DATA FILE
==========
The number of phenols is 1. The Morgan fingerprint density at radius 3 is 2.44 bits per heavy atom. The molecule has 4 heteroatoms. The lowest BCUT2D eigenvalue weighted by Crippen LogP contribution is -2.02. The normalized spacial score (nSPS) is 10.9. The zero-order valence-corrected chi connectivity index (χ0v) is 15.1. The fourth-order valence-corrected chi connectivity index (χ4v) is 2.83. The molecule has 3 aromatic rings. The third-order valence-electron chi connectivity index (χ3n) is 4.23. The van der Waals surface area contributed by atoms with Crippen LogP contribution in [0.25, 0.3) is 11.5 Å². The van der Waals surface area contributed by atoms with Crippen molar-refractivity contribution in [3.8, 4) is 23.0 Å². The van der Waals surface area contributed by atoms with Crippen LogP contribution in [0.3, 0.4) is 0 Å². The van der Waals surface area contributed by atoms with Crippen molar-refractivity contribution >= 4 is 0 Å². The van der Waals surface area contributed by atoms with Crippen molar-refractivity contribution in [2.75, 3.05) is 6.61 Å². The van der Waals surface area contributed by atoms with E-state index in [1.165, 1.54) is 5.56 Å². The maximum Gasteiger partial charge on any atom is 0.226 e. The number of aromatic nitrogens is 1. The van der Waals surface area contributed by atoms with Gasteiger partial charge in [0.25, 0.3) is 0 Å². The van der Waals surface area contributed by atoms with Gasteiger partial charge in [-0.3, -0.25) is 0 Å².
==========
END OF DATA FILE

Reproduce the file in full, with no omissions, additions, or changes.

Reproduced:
The number of phenols is 1. The Morgan fingerprint density at radius 3 is 2.44 bits per heavy atom. The molecule has 4 heteroatoms. The lowest BCUT2D eigenvalue weighted by Crippen LogP contribution is -2.02. The normalized spacial score (nSPS) is 10.9. The zero-order valence-corrected chi connectivity index (χ0v) is 15.1. The fourth-order valence-corrected chi connectivity index (χ4v) is 2.83. The molecule has 3 aromatic rings. The third-order valence-electron chi connectivity index (χ3n) is 4.23. The van der Waals surface area contributed by atoms with Crippen LogP contribution in [0.25, 0.3) is 11.5 Å². The van der Waals surface area contributed by atoms with Crippen molar-refractivity contribution in [3.8, 4) is 23.0 Å². The van der Waals surface area contributed by atoms with Crippen LogP contribution in [0.3, 0.4) is 0 Å². The van der Waals surface area contributed by atoms with Crippen molar-refractivity contribution >= 4 is 0 Å². The van der Waals surface area contributed by atoms with Crippen molar-refractivity contribution in [2.75, 3.05) is 6.61 Å². The van der Waals surface area contributed by atoms with E-state index in [1.165, 1.54) is 5.56 Å². The maximum Gasteiger partial charge on any atom is 0.226 e. The number of aromatic nitrogens is 1. The van der Waals surface area contributed by atoms with Gasteiger partial charge in [0.25, 0.3) is 0 Å². The van der Waals surface area contributed by atoms with Gasteiger partial charge in [-0.3, -0.25) is 0 Å².